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From Norfolk.
[special Correspondence of the Dispatch.]

Norfolk, Va., Aug. 13, 1861.
An immense crowd gathered at the Norfolk and Petersburg depot yesterday morning, to witness the arrival of a number of prisoners from Richmond. A detachment of the Richmond Grays were present to escort them to the steamer Kahukee, which was to convey them to the steamer Minnesota, off Old Point where they were to be relieved on parole of honor. There were twenty-three prisoners, including one woman, whose appearance betokened anything but cleanliness. During the passage, they conversed with our men, and spoke favorably of the kindness they had received from our people — Before leaving our steamer all shook hands with those on board, with the exception of one Surgeon, whose haughty demeanor implied a contempt of feeling for those around him. Having landed them on the Minnesota, our little steamer steamed for home; but she had not got much headway before a little incident occurred which, for the benefit of your readers, I must mention. An old sailor, looking after the steamer, commenced pounding one hand with another, signifying that they intended to whip the South. One of the Grays, noticing the manipulation, pointed to the Confederate flag floating at the store of the steamer, implying that it never could be conquered. The old sailor, somewhat taken aback, found vent in his indignation by sundry pranks, which our boys enjoyed "hugely"

The Kahukee arrived home safe, and the trip was in all respects an agreeable one.

The Lincolnites still amuse themselves by sending up balloons to overlook our fortifications and masked (?) batteries. On Saturday, two were seen; one appeared in the direction of Old Point, the other from Newport News. The serial visitor, however, did not remain long up, and was unsuccessful in his object.--The Minnesota and Wabash are both off Old Point. At the Rip-Raps persons on the Kahukee noticed something like a number of soldiers drilling. The famous Floyd gun they saw distinctly.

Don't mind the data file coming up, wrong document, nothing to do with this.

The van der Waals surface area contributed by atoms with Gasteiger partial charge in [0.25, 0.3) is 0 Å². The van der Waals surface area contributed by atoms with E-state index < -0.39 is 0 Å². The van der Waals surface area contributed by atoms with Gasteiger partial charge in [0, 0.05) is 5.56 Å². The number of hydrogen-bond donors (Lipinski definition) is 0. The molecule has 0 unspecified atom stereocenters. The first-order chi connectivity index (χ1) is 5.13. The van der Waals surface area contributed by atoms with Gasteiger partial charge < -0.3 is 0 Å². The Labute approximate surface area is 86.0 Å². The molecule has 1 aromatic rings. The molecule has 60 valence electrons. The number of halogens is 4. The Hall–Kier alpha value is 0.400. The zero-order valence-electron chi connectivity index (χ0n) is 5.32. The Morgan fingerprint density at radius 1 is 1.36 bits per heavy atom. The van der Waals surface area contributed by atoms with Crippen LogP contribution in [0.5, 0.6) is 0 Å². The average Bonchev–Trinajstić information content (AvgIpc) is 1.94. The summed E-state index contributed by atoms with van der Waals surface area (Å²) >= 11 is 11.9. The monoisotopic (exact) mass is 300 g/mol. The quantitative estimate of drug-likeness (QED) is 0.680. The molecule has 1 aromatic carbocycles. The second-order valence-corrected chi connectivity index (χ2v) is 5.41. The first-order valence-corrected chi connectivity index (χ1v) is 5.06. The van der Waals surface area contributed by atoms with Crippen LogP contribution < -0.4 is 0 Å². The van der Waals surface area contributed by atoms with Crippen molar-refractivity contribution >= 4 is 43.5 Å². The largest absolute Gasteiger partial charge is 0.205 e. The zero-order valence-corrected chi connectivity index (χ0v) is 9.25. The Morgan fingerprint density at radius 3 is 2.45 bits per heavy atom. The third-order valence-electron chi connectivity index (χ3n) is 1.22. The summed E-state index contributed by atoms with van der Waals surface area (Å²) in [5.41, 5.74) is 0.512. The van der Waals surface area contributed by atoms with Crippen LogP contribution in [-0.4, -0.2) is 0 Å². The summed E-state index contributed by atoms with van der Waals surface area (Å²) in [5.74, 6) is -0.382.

We regret to report the death of two members of the North Carolina Regiment. They died at the hospital near the encampment.

Our visit to this encampment on Sunday afternoon was somewhat more lengthy than before, and we must say, more agreeable. While here, the troop were drawn up in a square, and the Rev. Mr. Fitzgerald pronounced an impressive prayer. Such soldiers, we say, are invincible. We thank the gentlemen who tendered us their hospitalities; but owing to the lateness of the day, we were forced to decline.

The two men, Pyle and his companion, were released from custody a day or two ago. We regret this, as it will be an incentive, we fear, to other rascality.

Everything quiet, and no prospect of a fight.


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